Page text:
What's new in SQL 2008

by Joe Havelick 1. November 2008 21:16

The following represents a summary of major features available with Microsoft SQL Server 2008 that weren't part of Microsoft SQL Server 2005:

  • New data type, including:
    • Date, Time, and DateTimeOffset (a date time with a timezone "awareness")
    • Geographic, or spatial data type.  Used to represent points or areas on a map or the earth.
    • Hierarchical data types, used to more efficiently represent hierarchical information.
    • Filestreams, used to store large files directly on an NTFS file system, such that you can reap the benefits of storing files such as PDF, JPEG, TIFF, AVI, etc. in your databases, without the growth issues.
  • Enhanced Encryption - Advertised as transparent, it promises to allow for field to database level encryption without any application logic required.  
  • Resource Governor - Allows rule based throttling of resources to more important transactions, so that your day to day operations don't get tanked by a one time report or update.
  • Better control over query plans - Although it's possible to store and force the reuse of query plans in 2005, 2008 is supposed to make it much easier.  The Optimizer in SQL does excellent work 99.9% of the time... but it can be a bear for that last bit.
  • Auditing - Built in support for column or table based tracking of Additions, Updates and Deletions.  From what I've seem, it's simple to setup, but requires some TSQL skills to utilize.  It's appeal is that it will work without much additional overhead, or the need to implement new tables and triggers.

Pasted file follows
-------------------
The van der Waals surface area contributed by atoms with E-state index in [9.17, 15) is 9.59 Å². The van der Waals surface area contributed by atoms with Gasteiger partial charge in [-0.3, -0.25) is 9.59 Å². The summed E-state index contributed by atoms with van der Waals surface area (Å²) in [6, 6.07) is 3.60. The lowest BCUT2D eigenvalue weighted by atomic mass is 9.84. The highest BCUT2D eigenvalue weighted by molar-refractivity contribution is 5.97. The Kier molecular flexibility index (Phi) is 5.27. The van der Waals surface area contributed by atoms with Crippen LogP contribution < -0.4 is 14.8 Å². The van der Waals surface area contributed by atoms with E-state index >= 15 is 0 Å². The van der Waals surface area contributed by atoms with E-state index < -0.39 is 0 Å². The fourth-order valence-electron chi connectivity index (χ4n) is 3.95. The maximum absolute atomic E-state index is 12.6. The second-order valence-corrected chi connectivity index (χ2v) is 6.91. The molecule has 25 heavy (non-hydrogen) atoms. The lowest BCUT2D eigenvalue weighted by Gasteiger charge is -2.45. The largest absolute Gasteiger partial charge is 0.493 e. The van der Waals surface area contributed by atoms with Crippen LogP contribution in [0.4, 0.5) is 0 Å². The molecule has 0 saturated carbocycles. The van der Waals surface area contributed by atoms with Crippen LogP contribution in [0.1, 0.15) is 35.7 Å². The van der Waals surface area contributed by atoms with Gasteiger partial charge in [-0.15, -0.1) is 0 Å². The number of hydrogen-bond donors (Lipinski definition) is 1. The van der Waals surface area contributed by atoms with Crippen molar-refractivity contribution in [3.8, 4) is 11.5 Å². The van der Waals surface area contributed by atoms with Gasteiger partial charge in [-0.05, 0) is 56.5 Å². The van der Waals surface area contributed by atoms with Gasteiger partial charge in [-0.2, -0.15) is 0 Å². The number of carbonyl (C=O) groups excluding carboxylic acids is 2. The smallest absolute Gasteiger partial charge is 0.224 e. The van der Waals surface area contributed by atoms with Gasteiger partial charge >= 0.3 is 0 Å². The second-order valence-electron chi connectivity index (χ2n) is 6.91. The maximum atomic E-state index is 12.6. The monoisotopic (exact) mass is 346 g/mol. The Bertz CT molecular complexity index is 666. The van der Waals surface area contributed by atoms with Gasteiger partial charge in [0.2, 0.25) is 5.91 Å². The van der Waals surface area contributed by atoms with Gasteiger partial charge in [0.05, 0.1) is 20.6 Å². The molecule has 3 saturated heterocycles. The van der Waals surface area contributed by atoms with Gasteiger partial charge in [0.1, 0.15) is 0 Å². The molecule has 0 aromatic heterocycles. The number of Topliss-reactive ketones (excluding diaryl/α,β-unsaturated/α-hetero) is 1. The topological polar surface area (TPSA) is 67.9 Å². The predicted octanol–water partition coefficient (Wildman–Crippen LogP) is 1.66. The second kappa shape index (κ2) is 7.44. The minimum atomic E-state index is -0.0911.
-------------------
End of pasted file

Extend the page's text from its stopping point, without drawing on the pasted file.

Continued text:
• Better LINQ support - This is inline with Microsoft's overall strategy of enabling developers to more close build standard object models for datasources, regardless of the actual provider.  Expect Visual Studio 2009 to capitalize on this further. 
  • Elimination of Notification Services - The functionality that was built into SQL appears to still be available via Reporting Services, however, using Notification Services as a framework for delivering notifications from standard queries appears to be unavailable.
  • Policy Based Management - I'm really not to hot about this myself, but it allows you to apply policies to databases and periodically run "health checks" of those policies against your databases.  What I'm not clear on is why you would ever need to check the health of your database.  I f apolicy has been applied to prevent something from occurring, why would it ever be allowed, and thereby put it in an unhealthy state.  I remain curious.

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